Larry David in a scene from a season 11 episode...

Larry David in a scene from a season 11 episode of HBO's "Curb Your Enthusiasm." Credit: HBO

After 24 years, 12 seasons and 119 episodes, HBO's “Curb Your Enthusiasm” ends a run Sunday that changed comedy, the culture at large, and to an extent many of us. This was simply one of the most original comedy series in TV history — certainly one of the funniest — so how then to even possibly come up with a “Best of” list?

It's not possible, of course, so instead, here's our " 'Best of' Best Attempt” — those episodes, those guest stars, and those “Larryisms” that made these past 24 years such an unalloyed joy.

Yes, do feel free to disagree because a.) that's your right; and b.) in the spirit of Larry David, you probably should disagree (and why give a TV critic the last word anyway?).



“Beloved Aunt”

Larry and Jeff Greene (Jeff Garlin) write an obituary notice for Cheryl's (Cheryl Hines) beloved Aunt Louise in the local paper, which fails to catch an unfortunate typo. Larry is blamed, then blamed again for advising the boyfriend of Cheryl's sister Becky (Kaitlin Olson) on how to break up with her.


“The Doll”

Larry and Julia Louis-Dreyfus' efforts to pitch a new show hits a wall at ABC, after Larry is asked by the network development exec's 6-year-old daughter to trim her doll's hair. When the kid has a tantrum, Larry and Jeff replace the shorn doll-head with the fully-maned one of Jeff and Susie's (Susie Essman) daughter's doll. Directed by Robert Weide, who was behind so many great “Curbs,” this episode includes an especially memorable Suzie flaming of Larry and Jeff — the doll “has been decapitated because you two sickos took the head for God knows what reason — some voodoo [expletive] … You four-eyed [expletive], you fat piece of [expletive].” Oh, Susie …


“The Grand Opening”

A tough season for choices, because the third also includes “Krazee-Eyez Killa” (Larry becomes friends, sort of, with Wanda Sykes' rapper fiance, played so memorably by Chris Williams). The finale pulled into the lead when a chef — who has Tourette's Syndrome — disturbs the crowd on opening night at Larry's new restaurant with a profane outburst. Soon, the crowd has a profane outburst of its own.


“Opening Night”

The best of “Curb's”' 12 seasons was about the remake of “The Producers," and starred Mel Brooks, Ben Stiller, Cady Huffman and David Schwimmer. This season included classics like “The Car Pool Lane,” “The Survivor” and “The 5 Wood.” But “Opening Night” — with cameos from Jerry Seinfeld, Anne Bancroft and Stephen Colbert — scores because viewers finally learn why Brooks wanted Larry to star in the new “Producers” in the first place — so that it would bomb, and he'd be done with this albatross of a musical once and for all.


“Lewis Needs a Kidney”

The fifth season had a relatively simple through line (that kidney for the ailing Richard Lewis) with a few detours along the way (the Playboy mansion, a ski lift, a seder), but this midpoint episode was the high-water mark. Who should give a kidney to Lewis? Larry or Jeff? Marty Funkhouser (Bob Einstein) decides they should do eeny-meeny-miney-moe. Doesn't work out so well for Larry.

Larry David and J.B. Smoove go clothes shopping on HBO's...

Larry David and J.B. Smoove go clothes shopping on HBO's "Curb Your Enthusiasm."  Credit: HBO/John Johnson


“Meet the Blacks”

With the impending breakup of Larry and Cheryl's marriage, “Curb” sets off in a new direction — a riskier one, because race is that direction. Larry and Cheryl take in a Black family displaced by a hurricane whose members quickly settle into their new Brentwood abode. Loretta Black's (Vivica A. Fox) brother, Leon (J.B. Smoove) will not actually join the series until the next episode, when Leon becomes the single most important addition of these 12 seasons, re-energizing “Curb.”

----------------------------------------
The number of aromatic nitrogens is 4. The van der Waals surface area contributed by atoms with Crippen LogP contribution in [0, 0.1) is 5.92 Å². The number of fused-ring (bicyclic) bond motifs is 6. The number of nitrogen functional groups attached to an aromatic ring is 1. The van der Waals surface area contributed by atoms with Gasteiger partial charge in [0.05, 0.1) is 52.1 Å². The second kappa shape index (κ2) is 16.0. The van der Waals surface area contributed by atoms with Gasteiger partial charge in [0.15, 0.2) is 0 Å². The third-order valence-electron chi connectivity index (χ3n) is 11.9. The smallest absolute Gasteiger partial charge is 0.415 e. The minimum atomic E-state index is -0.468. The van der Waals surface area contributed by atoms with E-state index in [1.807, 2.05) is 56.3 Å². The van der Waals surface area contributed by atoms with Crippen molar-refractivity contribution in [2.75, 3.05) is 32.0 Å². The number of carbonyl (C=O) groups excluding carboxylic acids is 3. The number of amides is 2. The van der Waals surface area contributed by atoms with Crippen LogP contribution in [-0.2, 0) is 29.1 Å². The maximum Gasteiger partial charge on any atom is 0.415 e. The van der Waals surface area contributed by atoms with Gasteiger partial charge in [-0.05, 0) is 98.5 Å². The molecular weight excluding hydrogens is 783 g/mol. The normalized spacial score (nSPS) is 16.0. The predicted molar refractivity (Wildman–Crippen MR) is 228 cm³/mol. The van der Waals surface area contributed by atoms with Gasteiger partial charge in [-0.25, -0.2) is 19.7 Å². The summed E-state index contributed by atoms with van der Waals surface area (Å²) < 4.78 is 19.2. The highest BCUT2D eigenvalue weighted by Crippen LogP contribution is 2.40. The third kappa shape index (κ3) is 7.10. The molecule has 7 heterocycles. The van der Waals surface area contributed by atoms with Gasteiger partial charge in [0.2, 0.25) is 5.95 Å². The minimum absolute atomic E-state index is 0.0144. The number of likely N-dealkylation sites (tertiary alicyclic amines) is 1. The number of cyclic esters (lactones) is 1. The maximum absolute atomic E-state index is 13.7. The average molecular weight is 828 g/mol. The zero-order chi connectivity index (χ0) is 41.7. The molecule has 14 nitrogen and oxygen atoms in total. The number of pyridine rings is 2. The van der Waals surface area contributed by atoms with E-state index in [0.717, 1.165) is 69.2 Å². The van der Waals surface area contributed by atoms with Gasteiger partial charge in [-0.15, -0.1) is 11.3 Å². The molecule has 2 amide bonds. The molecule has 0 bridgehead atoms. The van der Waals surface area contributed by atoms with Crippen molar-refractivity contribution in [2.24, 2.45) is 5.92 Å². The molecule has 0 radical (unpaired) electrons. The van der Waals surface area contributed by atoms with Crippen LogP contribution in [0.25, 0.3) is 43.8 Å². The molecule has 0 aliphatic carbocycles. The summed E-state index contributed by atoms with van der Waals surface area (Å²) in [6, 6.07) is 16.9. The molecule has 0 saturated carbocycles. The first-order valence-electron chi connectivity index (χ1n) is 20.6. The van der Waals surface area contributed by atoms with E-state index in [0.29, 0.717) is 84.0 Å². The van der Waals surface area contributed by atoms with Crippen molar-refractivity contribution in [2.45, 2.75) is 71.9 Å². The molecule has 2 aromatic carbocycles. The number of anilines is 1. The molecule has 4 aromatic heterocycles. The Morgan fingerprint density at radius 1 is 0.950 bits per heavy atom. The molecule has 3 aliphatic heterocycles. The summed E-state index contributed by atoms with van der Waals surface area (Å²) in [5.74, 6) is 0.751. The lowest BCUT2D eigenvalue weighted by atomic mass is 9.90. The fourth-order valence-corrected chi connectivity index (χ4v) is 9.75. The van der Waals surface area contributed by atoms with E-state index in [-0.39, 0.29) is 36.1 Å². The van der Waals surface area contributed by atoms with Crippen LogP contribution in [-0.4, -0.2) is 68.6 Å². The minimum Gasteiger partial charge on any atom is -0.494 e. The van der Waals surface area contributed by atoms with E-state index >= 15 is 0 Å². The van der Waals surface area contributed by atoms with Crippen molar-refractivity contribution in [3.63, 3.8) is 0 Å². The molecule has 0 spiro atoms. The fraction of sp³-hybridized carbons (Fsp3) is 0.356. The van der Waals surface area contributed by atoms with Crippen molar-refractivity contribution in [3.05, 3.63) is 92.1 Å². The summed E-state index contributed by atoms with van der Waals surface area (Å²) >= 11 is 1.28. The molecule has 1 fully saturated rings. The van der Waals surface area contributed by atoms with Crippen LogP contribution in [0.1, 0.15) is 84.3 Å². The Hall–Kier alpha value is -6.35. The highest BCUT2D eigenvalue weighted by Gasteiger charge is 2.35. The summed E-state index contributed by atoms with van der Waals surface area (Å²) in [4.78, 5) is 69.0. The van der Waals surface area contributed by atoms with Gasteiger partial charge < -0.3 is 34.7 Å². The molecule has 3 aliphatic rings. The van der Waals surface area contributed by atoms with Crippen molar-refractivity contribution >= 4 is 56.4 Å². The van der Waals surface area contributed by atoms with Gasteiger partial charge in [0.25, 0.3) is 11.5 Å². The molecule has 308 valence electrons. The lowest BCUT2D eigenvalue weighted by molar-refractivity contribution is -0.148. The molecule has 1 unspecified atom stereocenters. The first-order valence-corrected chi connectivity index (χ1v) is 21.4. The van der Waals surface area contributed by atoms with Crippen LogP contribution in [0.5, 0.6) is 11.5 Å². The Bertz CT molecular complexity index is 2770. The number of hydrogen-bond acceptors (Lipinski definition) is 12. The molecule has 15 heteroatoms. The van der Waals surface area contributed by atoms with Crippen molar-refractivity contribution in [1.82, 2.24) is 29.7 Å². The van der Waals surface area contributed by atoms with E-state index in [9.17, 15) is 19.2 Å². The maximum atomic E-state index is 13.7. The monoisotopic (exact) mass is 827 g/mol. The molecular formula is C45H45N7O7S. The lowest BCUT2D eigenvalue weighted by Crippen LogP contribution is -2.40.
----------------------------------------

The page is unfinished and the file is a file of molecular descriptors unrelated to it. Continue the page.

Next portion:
“The Black Swan”

The “Seinfeld reunion season” had an episode just past the midway point about country club owner Mr. Takahashi's (Dana Lee) revered black swan, Kyoko, which unfolds on the golf course — the scene of so many of Larry's crimes and misdemeanors. After Larry yells at Norm (Paul Mazursky) to speed up his game, Norm later has a heart attack, for which LD is blamed. But after that poor bird of the title is dispatched by Larry (who thinks it's attacking him) he claims that the bird killed Norm.


J.B. Smoove, Jeff Garlin, Larry David and Bob Einstein in...

J.B. Smoove, Jeff Garlin, Larry David and Bob Einstein in the season 8 episode "The Divorce." Credit: HBO/Everett Collection

“Mister Softee”

Another impossible season for choices, because the ninth did include “Vow of Silence” and quite possibly “Curb's” all-time fan favorite, “Palestinian Chicken.” But let's go with “Softee” here, if only because Bill Buckner and his particularly memorable baseball act-of-absolution. In this season, the newly divorced Larry heads to New York, where he befriends the former Red Sox first baseman. By episode's end, Buckner makes up for perhaps the most infamous error in World Series history when he catches a baby tossed from a burning building.


“The Accidental Text on Purpose”

Arriving after a six-year break, the ninth again concerned Larry's ill-fated attempts at a return to show business.  He has come up with one especially ill-advised idea — a musical comedy called “Fatwa!,” with an assist from Lin-Manuel Miranda. As Larry promotes the show, Ayatollah Ali Khamenei orders a fatwa on him. In the sixth episode, Larry comes up with an idea to seek forgiveness from someone he's offended — by sending an “accidental text on purpose.” What could go wrong? What couldn't?


“Insufficient Praise”

The season of the “Spite Store” — Larry opens a coffee shop next to rival Mocha Joe's (Saverio Guerra) store — is also about “Curb's” take on the “Me Too” revolution, but this episode focuses on Clive Owen's emotional response to the insufficient praise he receives for a rather overheated stage performance. A professional “crier” (Isla Fisher) is hired to make him feel better.


Keyla Monterroso Mejia, Ted Danson and Cheryl Hines in a...